I'm begging you, please tell me that I'm wrong, please tell me that my fears are unjustified, show me that all the evidence I've seen to the contrary was wrong. Above all, tell me why, because you last email leaves me asking that same question again and again: Why?

George Potter

What Lib Dem MPs did yesterday

This is something I wrote this morning for a Lib Dem facebook group and which should be published here later today automatically:

Okay, so I've taken several deep breaths and am going to do my best to stay calm and rational. I want to explain what happened with our MPs and the welfare reform bill last night and why I think it was wrong.

I've been campaigning on this for well over six months so it's easy for me to forget that not everyone knows as much about this as I do or feels about it as strongly as I do. I know that many of you know, like and respect our MPs. So did I until last night which is why I know how hard it might be to believe all this. So I'm asking you to just read this and to read all of it before coming to a conclusion on it all. I'm not going to lie, I'm not going to use hyperbole. I'm going to tell the whole truth and, if you doubt what I say, then you can easily verify it. I'm purposely not going to talk about the benefits cap here. I disagree with it for several reasons but the government did make some concessions on it and it's not something I've campaigned on so I'm going to avoid talking about it so that it doesn't muddy the waters when it comes to the issue of disability benefits. If you want to discuss it, please discuss it somewhere other than the debate on the cuts to disability benefits - otherwise the good arguments about both issues will be drowned out by the noise.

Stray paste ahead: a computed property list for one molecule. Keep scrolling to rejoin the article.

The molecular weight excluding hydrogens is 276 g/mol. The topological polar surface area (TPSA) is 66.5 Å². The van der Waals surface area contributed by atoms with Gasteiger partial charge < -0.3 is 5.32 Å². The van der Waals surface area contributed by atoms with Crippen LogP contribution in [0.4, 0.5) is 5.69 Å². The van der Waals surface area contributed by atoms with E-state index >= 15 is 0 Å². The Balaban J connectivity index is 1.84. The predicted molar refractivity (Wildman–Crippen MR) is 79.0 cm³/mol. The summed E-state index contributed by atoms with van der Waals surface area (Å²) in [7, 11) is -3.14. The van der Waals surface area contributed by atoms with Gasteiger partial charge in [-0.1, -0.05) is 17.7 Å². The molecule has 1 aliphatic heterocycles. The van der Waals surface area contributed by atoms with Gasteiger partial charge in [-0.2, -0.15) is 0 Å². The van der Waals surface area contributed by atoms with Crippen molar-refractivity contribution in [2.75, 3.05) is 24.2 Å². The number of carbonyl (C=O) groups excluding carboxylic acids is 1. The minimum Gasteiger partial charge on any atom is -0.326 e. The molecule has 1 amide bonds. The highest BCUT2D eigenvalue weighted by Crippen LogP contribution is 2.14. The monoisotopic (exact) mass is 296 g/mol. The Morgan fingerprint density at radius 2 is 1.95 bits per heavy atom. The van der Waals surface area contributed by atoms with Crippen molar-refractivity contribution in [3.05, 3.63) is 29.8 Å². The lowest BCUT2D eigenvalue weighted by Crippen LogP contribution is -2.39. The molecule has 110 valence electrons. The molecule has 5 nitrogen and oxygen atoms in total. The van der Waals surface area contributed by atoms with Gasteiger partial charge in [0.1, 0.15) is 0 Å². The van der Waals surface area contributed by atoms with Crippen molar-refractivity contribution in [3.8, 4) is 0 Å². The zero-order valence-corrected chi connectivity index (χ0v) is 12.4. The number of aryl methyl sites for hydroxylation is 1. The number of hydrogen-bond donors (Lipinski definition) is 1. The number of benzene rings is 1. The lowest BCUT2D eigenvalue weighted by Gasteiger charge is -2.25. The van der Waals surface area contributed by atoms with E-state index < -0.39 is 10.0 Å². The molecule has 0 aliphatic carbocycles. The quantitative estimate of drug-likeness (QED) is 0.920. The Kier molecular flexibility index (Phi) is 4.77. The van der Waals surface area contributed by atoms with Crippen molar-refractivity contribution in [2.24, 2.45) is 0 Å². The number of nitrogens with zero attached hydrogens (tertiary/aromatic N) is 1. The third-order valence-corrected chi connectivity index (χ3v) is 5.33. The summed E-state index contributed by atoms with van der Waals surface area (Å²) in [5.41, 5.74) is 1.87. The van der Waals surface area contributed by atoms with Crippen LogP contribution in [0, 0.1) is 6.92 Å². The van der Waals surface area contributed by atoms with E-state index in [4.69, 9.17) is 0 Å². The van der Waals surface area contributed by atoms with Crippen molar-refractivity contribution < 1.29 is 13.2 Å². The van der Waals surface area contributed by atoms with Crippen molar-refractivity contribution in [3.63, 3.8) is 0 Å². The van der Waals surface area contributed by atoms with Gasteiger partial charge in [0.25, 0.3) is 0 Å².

Yesterday the House of Commons voted on the House of Lords' amendments to the Welfare Reform Bill.

These amendments were as follows:

• Amendment 36a: Protects young disabled people's eligibility for contributory Employment Support Allowance (ESA)